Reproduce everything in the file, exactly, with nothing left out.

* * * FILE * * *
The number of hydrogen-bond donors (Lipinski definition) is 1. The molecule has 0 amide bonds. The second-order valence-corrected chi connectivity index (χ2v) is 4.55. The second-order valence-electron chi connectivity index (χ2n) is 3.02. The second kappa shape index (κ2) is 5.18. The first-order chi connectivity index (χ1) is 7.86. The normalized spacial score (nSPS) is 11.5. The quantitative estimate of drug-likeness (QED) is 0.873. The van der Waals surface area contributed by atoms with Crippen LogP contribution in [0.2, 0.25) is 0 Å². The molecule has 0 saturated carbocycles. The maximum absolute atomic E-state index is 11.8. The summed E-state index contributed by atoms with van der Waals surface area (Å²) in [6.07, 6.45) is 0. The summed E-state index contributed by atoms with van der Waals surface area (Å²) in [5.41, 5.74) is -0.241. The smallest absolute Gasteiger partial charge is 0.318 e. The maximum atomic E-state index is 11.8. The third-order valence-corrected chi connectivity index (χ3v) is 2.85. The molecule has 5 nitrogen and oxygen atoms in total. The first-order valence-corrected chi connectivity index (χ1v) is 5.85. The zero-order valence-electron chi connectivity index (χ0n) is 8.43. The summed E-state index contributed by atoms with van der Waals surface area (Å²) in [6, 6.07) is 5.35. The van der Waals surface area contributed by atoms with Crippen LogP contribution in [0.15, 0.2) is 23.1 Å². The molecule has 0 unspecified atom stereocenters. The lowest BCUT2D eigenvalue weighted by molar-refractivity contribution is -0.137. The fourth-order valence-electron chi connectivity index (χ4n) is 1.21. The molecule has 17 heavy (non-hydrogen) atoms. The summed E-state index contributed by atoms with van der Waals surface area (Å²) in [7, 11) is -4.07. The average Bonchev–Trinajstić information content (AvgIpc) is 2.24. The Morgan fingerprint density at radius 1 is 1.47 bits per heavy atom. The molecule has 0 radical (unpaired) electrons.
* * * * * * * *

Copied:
The number of hydrogen-bond donors (Lipinski definition) is 1. The molecule has 0 amide bonds. The second-order valence-corrected chi connectivity index (χ2v) is 4.55. The second-order valence-electron chi connectivity index (χ2n) is 3.02. The second kappa shape index (κ2) is 5.18. The first-order chi connectivity index (χ1) is 7.86. The normalized spacial score (nSPS) is 11.5. The quantitative estimate of drug-likeness (QED) is 0.873. The van der Waals surface area contributed by atoms with Crippen LogP contribution in [0.2, 0.25) is 0 Å². The molecule has 0 saturated carbocycles. The maximum absolute atomic E-state index is 11.8. The summed E-state index contributed by atoms with van der Waals surface area (Å²) in [6.07, 6.45) is 0. The summed E-state index contributed by atoms with van der Waals surface area (Å²) in [5.41, 5.74) is -0.241. The smallest absolute Gasteiger partial charge is 0.318 e. The maximum atomic E-state index is 11.8. The third-order valence-corrected chi connectivity index (χ3v) is 2.85. The molecule has 5 nitrogen and oxygen atoms in total. The first-order valence-corrected chi connectivity index (χ1v) is 5.85. The zero-order valence-electron chi connectivity index (χ0n) is 8.43. The summed E-state index contributed by atoms with van der Waals surface area (Å²) in [6, 6.07) is 5.35. The van der Waals surface area contributed by atoms with Crippen LogP contribution in [0.15, 0.2) is 23.1 Å². The molecule has 0 unspecified atom stereocenters. The lowest BCUT2D eigenvalue weighted by molar-refractivity contribution is -0.137. The fourth-order valence-electron chi connectivity index (χ4n) is 1.21. The molecule has 17 heavy (non-hydrogen) atoms. The summed E-state index contributed by atoms with van der Waals surface area (Å²) in [7, 11) is -4.07. The average Bonchev–Trinajstić information content (AvgIpc) is 2.24. The Morgan fingerprint density at radius 1 is 1.47 bits per heavy atom. The molecule has 0 radical (unpaired) electrons.